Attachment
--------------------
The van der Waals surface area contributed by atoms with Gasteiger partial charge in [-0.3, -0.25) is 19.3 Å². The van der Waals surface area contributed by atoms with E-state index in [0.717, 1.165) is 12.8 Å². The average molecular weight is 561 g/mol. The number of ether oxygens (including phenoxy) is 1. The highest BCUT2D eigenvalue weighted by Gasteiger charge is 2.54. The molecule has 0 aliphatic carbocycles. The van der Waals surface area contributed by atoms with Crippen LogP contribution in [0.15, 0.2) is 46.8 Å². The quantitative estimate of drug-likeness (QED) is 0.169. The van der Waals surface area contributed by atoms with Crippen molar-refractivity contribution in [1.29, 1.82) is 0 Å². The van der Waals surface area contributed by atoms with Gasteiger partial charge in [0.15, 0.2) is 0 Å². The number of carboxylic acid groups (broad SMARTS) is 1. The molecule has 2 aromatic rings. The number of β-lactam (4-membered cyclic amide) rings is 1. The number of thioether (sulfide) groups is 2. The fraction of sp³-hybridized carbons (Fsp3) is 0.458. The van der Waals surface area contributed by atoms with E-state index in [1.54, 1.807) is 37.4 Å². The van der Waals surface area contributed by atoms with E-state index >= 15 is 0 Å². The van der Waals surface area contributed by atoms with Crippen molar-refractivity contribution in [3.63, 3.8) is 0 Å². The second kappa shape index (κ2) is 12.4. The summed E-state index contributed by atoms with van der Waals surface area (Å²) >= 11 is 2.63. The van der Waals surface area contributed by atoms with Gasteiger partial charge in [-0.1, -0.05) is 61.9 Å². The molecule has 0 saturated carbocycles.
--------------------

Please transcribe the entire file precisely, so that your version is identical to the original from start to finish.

The van der Waals surface area contributed by atoms with Gasteiger partial charge in [-0.3, -0.25) is 19.3 Å². The van der Waals surface area contributed by atoms with E-state index in [0.717, 1.165) is 12.8 Å². The average molecular weight is 561 g/mol. The number of ether oxygens (including phenoxy) is 1. The highest BCUT2D eigenvalue weighted by Gasteiger charge is 2.54. The molecule has 0 aliphatic carbocycles. The van der Waals surface area contributed by atoms with Crippen LogP contribution in [0.15, 0.2) is 46.8 Å². The quantitative estimate of drug-likeness (QED) is 0.169. The van der Waals surface area contributed by atoms with Crippen molar-refractivity contribution in [1.29, 1.82) is 0 Å². The van der Waals surface area contributed by atoms with Gasteiger partial charge in [0.15, 0.2) is 0 Å². The number of carboxylic acid groups (broad SMARTS) is 1. The molecule has 2 aromatic rings. The number of β-lactam (4-membered cyclic amide) rings is 1. The number of thioether (sulfide) groups is 2. The fraction of sp³-hybridized carbons (Fsp3) is 0.458. The van der Waals surface area contributed by atoms with E-state index in [1.54, 1.807) is 37.4 Å². The van der Waals surface area contributed by atoms with E-state index >= 15 is 0 Å². The van der Waals surface area contributed by atoms with Crippen molar-refractivity contribution in [3.63, 3.8) is 0 Å². The second kappa shape index (κ2) is 12.4. The summed E-state index contributed by atoms with van der Waals surface area (Å²) >= 11 is 2.63. The van der Waals surface area contributed by atoms with Gasteiger partial charge in [-0.1, -0.05) is 61.9 Å². The molecule has 0 saturated carbocycles.